Semen collecting is tricky and dangerous


Working with penises, semen and testicles is no laughing matter but a sense of humour is essential, says a bull whisperer.

Interposing yourself between an amorous bull and the object of its lust is a dangerous occupation, but for semen collector Robyn How, of the Tararua Breeding Centre in Woodville, it is a fascinating way of life.

Born and raised in Australia, How became passionate about cattle after helping a friend with show animals. While doing an artificial insemination course, she found she had a natural ability to read bulls.

She bought a 6ha lifestyle block in Woodville in 1997 and started the breeding centre the next year with Auckland-based business partner and embryo transfer veterinarian Eddie Dixon.

The centre collects semen from all types of bulls, which are trucked in from all over New Zealand. Some of the bulls are already proven when they arrive while others are there to be proven.

How says she shows them respect and although she has never been injured, she doesn't take any bull for granted.

"Having full respect, understanding and appreciation for the bulls is crucial. Semen collection is not a job anyone can do.

"We know just by reading an animal, how far we can push things. There is no way any of us could outrun a bull."

Giving the bulls plenty of space is key to semen extraction, with each bull having their own paddock complete with a mound of dirt and scratching post.

"A happy bull produces happy semen. We want them to release any aggravation and testosterone on their mounds of dirt and posts before working with them."

How says some bad-tempered bulls have been badly handled but with time and no pressure they can be turned around.

"The trick is to be patient and give them time and space to settle.

"I have collected semen from some pretty mean bulls," she says.

Ranging in age from seven months to 14 years, bulls can stay for as little as six weeks with some living at the centre permanently. The oldest bull was 15.

"We held grave concerns for the quality of his semen and his libido. The client asked us to give him a go and we weren't very confident, but he shocked us all and turned out to be the Hugh Hefner of the bull world."

How says handling the bulls with kid gloves is a winning formula.

"We are invested in the bulls' wellbeing and take pride in our work. If we can send a bull home with a better temperament and in better condition than he arrived, then it is a win."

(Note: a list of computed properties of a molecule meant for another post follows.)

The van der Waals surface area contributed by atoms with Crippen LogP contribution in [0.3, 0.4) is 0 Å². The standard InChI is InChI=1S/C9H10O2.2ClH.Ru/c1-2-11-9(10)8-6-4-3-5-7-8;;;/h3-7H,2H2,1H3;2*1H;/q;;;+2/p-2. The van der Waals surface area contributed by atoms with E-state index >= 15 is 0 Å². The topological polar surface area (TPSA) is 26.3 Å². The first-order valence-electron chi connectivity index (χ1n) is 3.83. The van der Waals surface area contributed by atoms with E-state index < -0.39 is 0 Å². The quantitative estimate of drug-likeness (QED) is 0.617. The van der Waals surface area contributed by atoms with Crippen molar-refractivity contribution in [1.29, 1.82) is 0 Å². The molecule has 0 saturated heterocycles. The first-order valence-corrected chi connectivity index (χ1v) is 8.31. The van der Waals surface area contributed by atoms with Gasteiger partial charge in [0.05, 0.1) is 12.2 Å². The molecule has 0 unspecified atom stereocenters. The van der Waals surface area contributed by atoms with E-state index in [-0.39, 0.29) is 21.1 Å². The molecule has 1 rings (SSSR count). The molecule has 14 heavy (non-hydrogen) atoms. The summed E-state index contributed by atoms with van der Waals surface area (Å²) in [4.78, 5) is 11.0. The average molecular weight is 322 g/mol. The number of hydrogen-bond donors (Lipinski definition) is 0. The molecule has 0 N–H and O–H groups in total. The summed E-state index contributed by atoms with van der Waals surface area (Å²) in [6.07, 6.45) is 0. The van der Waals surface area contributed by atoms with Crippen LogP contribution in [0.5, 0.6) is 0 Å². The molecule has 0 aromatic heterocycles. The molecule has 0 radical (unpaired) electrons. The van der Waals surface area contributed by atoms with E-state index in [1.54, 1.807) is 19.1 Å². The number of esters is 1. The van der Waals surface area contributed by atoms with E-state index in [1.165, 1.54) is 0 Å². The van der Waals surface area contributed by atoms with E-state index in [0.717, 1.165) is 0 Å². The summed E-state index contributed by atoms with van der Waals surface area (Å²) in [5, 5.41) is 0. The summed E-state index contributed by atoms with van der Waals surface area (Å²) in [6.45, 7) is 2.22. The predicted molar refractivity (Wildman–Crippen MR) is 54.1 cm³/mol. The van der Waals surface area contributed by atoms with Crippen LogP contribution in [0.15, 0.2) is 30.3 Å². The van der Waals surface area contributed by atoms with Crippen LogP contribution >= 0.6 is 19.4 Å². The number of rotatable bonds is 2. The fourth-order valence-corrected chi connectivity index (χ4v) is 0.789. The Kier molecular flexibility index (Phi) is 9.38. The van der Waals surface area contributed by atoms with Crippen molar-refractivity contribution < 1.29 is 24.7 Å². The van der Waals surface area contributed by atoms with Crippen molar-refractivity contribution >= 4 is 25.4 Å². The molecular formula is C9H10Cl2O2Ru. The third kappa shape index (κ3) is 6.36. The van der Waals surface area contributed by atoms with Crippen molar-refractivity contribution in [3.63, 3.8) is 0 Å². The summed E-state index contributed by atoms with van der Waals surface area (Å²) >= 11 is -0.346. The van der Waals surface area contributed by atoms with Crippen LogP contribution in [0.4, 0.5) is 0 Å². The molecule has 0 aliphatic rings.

Before arriving at the centre, animals have to be tested on-farm for tuberculosis and blood diseases. After three weeks on the centre's quarantine block, they are tested again for diseases and if clear, sent to the collection centre for semen production.

The centre processes about 4000 straws a day. Annually, more than 300,000 samples are processed.

The centre is full of bulls from May to December. All semen collected belongs to the bulls' owners. Some is returned to them and the rest stored for future dispatch or export. Around 65 per cent of the semen is exported.

Australia is the biggest recipient, followed by North America. South America is also a big importer.

How also runs Embryco in partnership with embryo transfer veterinarian Martin Hamer. It produces embryos for both local use and export. Seven days after cows are artificially inseminated, fertilised embryos are flushed out and frozen. They are then either exported or replanted in other animals around the country.

Another service provided is onfarm testing. Although How still does this when time permits, she has trained Guy Haynes from Totally Vets in Fielding to carry out this work. Haynes, a fully trained morphologist travels all over the country collecting bulls, testing their fertility and capability of impregnating cows and can carry out all semen assessments while on the road.

How says the best part of her job is that every day is different.

The bulls all have individual traits and have to be handled accordingly.

"At the end of the day, not everyone wants to work with penises, semen and testicles and while we can laugh about it, it is a serious business.

"I would not give it up for anything."

-NZ Farmer